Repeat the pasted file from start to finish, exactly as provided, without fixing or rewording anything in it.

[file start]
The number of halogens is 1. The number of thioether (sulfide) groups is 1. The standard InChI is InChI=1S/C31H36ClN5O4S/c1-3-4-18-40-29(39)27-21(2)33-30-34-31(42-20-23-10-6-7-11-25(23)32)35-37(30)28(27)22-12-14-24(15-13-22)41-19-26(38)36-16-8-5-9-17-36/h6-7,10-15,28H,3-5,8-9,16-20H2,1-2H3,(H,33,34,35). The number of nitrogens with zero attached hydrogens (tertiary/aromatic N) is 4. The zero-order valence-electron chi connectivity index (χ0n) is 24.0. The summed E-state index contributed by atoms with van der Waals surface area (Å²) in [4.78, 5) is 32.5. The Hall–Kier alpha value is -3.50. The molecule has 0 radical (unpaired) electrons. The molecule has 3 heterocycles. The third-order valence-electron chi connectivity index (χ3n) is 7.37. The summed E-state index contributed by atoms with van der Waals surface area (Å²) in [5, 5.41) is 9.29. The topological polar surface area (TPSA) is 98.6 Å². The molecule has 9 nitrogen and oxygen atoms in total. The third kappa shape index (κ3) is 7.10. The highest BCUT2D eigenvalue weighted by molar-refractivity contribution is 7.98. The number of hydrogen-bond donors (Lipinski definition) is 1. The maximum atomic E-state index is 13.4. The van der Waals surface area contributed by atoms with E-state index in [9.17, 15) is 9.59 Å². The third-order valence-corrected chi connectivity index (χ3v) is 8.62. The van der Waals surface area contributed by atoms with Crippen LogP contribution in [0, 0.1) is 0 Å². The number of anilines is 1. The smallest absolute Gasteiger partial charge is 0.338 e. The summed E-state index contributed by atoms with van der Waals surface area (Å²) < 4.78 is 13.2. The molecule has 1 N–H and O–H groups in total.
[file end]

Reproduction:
The number of halogens is 1. The number of thioether (sulfide) groups is 1. The standard InChI is InChI=1S/C31H36ClN5O4S/c1-3-4-18-40-29(39)27-21(2)33-30-34-31(42-20-23-10-6-7-11-25(23)32)35-37(30)28(27)22-12-14-24(15-13-22)41-19-26(38)36-16-8-5-9-17-36/h6-7,10-15,28H,3-5,8-9,16-20H2,1-2H3,(H,33,34,35). The number of nitrogens with zero attached hydrogens (tertiary/aromatic N) is 4. The zero-order valence-electron chi connectivity index (χ0n) is 24.0. The summed E-state index contributed by atoms with van der Waals surface area (Å²) in [4.78, 5) is 32.5. The Hall–Kier alpha value is -3.50. The molecule has 0 radical (unpaired) electrons. The molecule has 3 heterocycles. The third-order valence-electron chi connectivity index (χ3n) is 7.37. The summed E-state index contributed by atoms with van der Waals surface area (Å²) in [5, 5.41) is 9.29. The topological polar surface area (TPSA) is 98.6 Å². The molecule has 9 nitrogen and oxygen atoms in total. The third kappa shape index (κ3) is 7.10. The highest BCUT2D eigenvalue weighted by molar-refractivity contribution is 7.98. The number of hydrogen-bond donors (Lipinski definition) is 1. The maximum atomic E-state index is 13.4. The van der Waals surface area contributed by atoms with E-state index in [9.17, 15) is 9.59 Å². The third-order valence-corrected chi connectivity index (χ3v) is 8.62. The van der Waals surface area contributed by atoms with Crippen LogP contribution in [0, 0.1) is 0 Å². The number of anilines is 1. The smallest absolute Gasteiger partial charge is 0.338 e. The summed E-state index contributed by atoms with van der Waals surface area (Å²) < 4.78 is 13.2. The molecule has 1 N–H and O–H groups in total.